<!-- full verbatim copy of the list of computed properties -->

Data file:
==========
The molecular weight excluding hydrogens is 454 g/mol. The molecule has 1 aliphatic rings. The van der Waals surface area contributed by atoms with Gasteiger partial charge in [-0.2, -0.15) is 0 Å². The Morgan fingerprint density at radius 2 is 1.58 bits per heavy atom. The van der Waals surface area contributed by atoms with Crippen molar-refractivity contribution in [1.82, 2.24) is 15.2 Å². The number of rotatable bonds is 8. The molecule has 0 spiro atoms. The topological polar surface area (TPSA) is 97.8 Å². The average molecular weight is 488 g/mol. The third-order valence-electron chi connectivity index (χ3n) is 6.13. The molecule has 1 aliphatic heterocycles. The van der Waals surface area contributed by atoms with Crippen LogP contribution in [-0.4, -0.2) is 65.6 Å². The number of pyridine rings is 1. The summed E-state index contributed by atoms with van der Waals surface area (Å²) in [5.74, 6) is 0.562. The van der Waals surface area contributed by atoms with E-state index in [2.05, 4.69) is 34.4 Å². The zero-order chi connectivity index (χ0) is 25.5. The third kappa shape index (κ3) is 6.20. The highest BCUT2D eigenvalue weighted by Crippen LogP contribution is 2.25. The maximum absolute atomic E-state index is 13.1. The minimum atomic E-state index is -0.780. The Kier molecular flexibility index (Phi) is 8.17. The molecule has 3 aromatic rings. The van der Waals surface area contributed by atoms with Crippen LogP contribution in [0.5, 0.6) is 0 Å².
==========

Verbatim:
The molecular weight excluding hydrogens is 454 g/mol. The molecule has 1 aliphatic rings. The van der Waals surface area contributed by atoms with Gasteiger partial charge in [-0.2, -0.15) is 0 Å². The Morgan fingerprint density at radius 2 is 1.58 bits per heavy atom. The van der Waals surface area contributed by atoms with Crippen molar-refractivity contribution in [1.82, 2.24) is 15.2 Å². The number of rotatable bonds is 8. The molecule has 0 spiro atoms. The topological polar surface area (TPSA) is 97.8 Å². The average molecular weight is 488 g/mol. The third-order valence-electron chi connectivity index (χ3n) is 6.13. The molecule has 1 aliphatic heterocycles. The van der Waals surface area contributed by atoms with Crippen LogP contribution in [-0.4, -0.2) is 65.6 Å². The number of pyridine rings is 1. The summed E-state index contributed by atoms with van der Waals surface area (Å²) in [5.74, 6) is 0.562. The van der Waals surface area contributed by atoms with E-state index in [2.05, 4.69) is 34.4 Å². The zero-order chi connectivity index (χ0) is 25.5. The third kappa shape index (κ3) is 6.20. The highest BCUT2D eigenvalue weighted by Crippen LogP contribution is 2.25. The maximum absolute atomic E-state index is 13.1. The minimum atomic E-state index is -0.780. The Kier molecular flexibility index (Phi) is 8.17. The molecule has 3 aromatic rings. The van der Waals surface area contributed by atoms with Crippen LogP contribution in [0.5, 0.6) is 0 Å².